Wednesday, March 28, 2012


I have all the Adventure Cycling maps needed to travel north as far as Baltimore. They are comprehensive and leave few ques tions except the pragmatic ones. Where will I sleep? Eat? Shower? Even these questions are answered by the thorough descriptions of the routes showing bike shops, campgrounds, motels and more. The questions are generated by personal uncertainties. How many hours can I remain in the saddle? How far can I ride?

For the next few months I will learn about my personal limitations by doing increasingly long day and overnight trips. Refining my camping skills will make it easier to anticipate were and how to do some stealth or guerilla camping. This seems to be a larger issue across southeastern Georgia than anywhere else.

One necessary adjustment has too be made to my intended route. The cost to cross from "mainland" Virginia to the Eastern Shore is too high at about $50 by private ferry. Getting to the Outer Banks remains on the schedule since the public ferries will set me back about $3. As a result, I no longer have to plot my own course from OBX.

North of Baltimore I will leave the Adventure Cycling Atlantic Coast route and head due north into Pennsylvania on the Maryland North Central Trail near Monkton.. The North Central Trail, a rail-to-trail path becomes a section of PA's J Route which eventually follows US 15 along the Susquehanna River. Currently, I am losing interest in daring the narrow roads leading to Pottsville and will consider my trip successful if I reach the confluence of the North and West Branches of the Susquehanna.

The return route remains uncertain. reading Bicycling the Blue Ridge has given me a good idea of the challenge I will face there. I am less concerned about my ability and stamina than I am about where to turn south. Do I cross all of Georgia? Or do I head toward the coast again somewhere in North Carolina? No matter what route I choose it will be without good map support, a daunting prospect. Yet, if I have succeeded in reaching my northbound goal I will probably be able to cope with a less structured journey.

None of my concerns causes me to waiver in my desire to set-off. I see the concerns as reasonable and the solutions just part of planning and doing.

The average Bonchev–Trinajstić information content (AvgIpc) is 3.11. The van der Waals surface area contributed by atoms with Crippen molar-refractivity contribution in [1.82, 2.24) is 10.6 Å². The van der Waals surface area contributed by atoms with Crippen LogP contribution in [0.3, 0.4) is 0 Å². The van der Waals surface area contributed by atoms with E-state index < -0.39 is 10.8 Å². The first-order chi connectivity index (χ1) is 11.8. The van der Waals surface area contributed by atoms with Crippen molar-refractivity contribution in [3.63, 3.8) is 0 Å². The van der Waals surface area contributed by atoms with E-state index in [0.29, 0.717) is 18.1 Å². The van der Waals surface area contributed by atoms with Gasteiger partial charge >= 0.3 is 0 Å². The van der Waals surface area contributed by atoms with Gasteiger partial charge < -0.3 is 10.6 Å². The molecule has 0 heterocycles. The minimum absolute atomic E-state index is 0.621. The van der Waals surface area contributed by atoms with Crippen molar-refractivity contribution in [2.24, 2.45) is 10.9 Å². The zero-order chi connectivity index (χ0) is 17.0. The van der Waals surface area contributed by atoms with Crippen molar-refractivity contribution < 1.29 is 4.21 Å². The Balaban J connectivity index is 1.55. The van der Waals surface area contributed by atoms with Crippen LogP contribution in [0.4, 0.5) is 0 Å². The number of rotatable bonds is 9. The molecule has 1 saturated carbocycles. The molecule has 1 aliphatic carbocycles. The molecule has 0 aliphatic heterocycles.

Sunday, March 18, 2012


I was very disappointed when I left work and found my rear tire flat. I have long passed being upset about fixing a flat. It's part of riding. But this was a Schwalbe Marathon with which "Punctures become obsolete"! I rationalized that I'd picked up a shard of glass when I navigated broken bottles which had fallen from an overly full Herby Curby® on trash pick-up day. Marathons have a reputation for long life and puncture resistance. The touring tire of choice. A priceless piece of equipment for touring. <sigh>

I'd found nothing sharp or pointy in the tire carcass and no obvious hole in the tube. With a spare tube in place the ride home was as uneventful as usual. That evening I plunged the tube in water and eventually found the tiniest of holes in the area where the valve stem meets the tube. It had not been a puncture, apparently, but a small hole in the tube. If I had refilled the tube without changing I could have made the ride home easily. Had the leak always been there and the real cause of the flat the act of a nefarious evil doer? A practical joke?

For me, the result is that I again trust the Schwalbes to keep me rolling. And if the flat was a physical defect in the tube or the act of someone, it doesn't matter much. Even if it had been the failure of the tire to protect me, it had done its job perfectly for more than 1000 miles. I once had two punctures in the same tire in less than 10 minutes. City streets can be figurative minefields of sharp things easily able to pierce lesser treads. I have used many less expensive tires and spent much more to keep rolling for 1000 miles than the $100 I invested in a pair of good tires.

There is a lesson in here somewhere and it is not solely about having good equipment. Even with good equipment stuff happens. I intend to travel more than 2000 miles at the end of the summer. How I handle adversity will define much of that event. Preparation increases the potential for success. Everything else is up to me.